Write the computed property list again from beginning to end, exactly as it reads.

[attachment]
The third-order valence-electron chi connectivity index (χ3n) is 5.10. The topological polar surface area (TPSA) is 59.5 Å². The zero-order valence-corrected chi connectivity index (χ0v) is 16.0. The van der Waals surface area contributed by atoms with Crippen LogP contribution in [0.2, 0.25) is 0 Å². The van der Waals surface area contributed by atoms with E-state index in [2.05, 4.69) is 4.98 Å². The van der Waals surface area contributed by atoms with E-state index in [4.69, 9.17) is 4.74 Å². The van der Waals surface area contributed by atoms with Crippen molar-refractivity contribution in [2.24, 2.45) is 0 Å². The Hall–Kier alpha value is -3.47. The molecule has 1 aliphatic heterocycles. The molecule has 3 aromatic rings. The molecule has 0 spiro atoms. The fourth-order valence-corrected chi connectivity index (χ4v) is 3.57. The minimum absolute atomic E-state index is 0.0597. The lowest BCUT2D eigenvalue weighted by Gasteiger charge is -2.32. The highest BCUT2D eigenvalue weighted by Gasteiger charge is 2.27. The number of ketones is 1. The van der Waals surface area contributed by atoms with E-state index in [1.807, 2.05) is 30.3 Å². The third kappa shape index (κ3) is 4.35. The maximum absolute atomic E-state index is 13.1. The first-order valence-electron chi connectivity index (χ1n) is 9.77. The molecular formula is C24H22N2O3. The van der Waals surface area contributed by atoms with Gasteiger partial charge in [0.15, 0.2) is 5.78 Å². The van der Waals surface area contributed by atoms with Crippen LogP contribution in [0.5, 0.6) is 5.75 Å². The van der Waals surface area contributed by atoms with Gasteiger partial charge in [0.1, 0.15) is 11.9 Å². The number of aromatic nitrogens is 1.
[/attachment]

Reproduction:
The third-order valence-electron chi connectivity index (χ3n) is 5.10. The topological polar surface area (TPSA) is 59.5 Å². The zero-order valence-corrected chi connectivity index (χ0v) is 16.0. The van der Waals surface area contributed by atoms with Crippen LogP contribution in [0.2, 0.25) is 0 Å². The van der Waals surface area contributed by atoms with E-state index in [2.05, 4.69) is 4.98 Å². The van der Waals surface area contributed by atoms with E-state index in [4.69, 9.17) is 4.74 Å². The van der Waals surface area contributed by atoms with Crippen molar-refractivity contribution in [2.24, 2.45) is 0 Å². The Hall–Kier alpha value is -3.47. The molecule has 1 aliphatic heterocycles. The molecule has 3 aromatic rings. The molecule has 0 spiro atoms. The fourth-order valence-corrected chi connectivity index (χ4v) is 3.57. The minimum absolute atomic E-state index is 0.0597. The lowest BCUT2D eigenvalue weighted by Gasteiger charge is -2.32. The highest BCUT2D eigenvalue weighted by Gasteiger charge is 2.27. The number of ketones is 1. The van der Waals surface area contributed by atoms with E-state index in [1.807, 2.05) is 30.3 Å². The third kappa shape index (κ3) is 4.35. The maximum absolute atomic E-state index is 13.1. The first-order valence-electron chi connectivity index (χ1n) is 9.77. The molecular formula is C24H22N2O3. The van der Waals surface area contributed by atoms with Gasteiger partial charge in [0.15, 0.2) is 5.78 Å². The van der Waals surface area contributed by atoms with Crippen LogP contribution in [0.5, 0.6) is 5.75 Å². The van der Waals surface area contributed by atoms with Gasteiger partial charge in [0.1, 0.15) is 11.9 Å². The number of aromatic nitrogens is 1.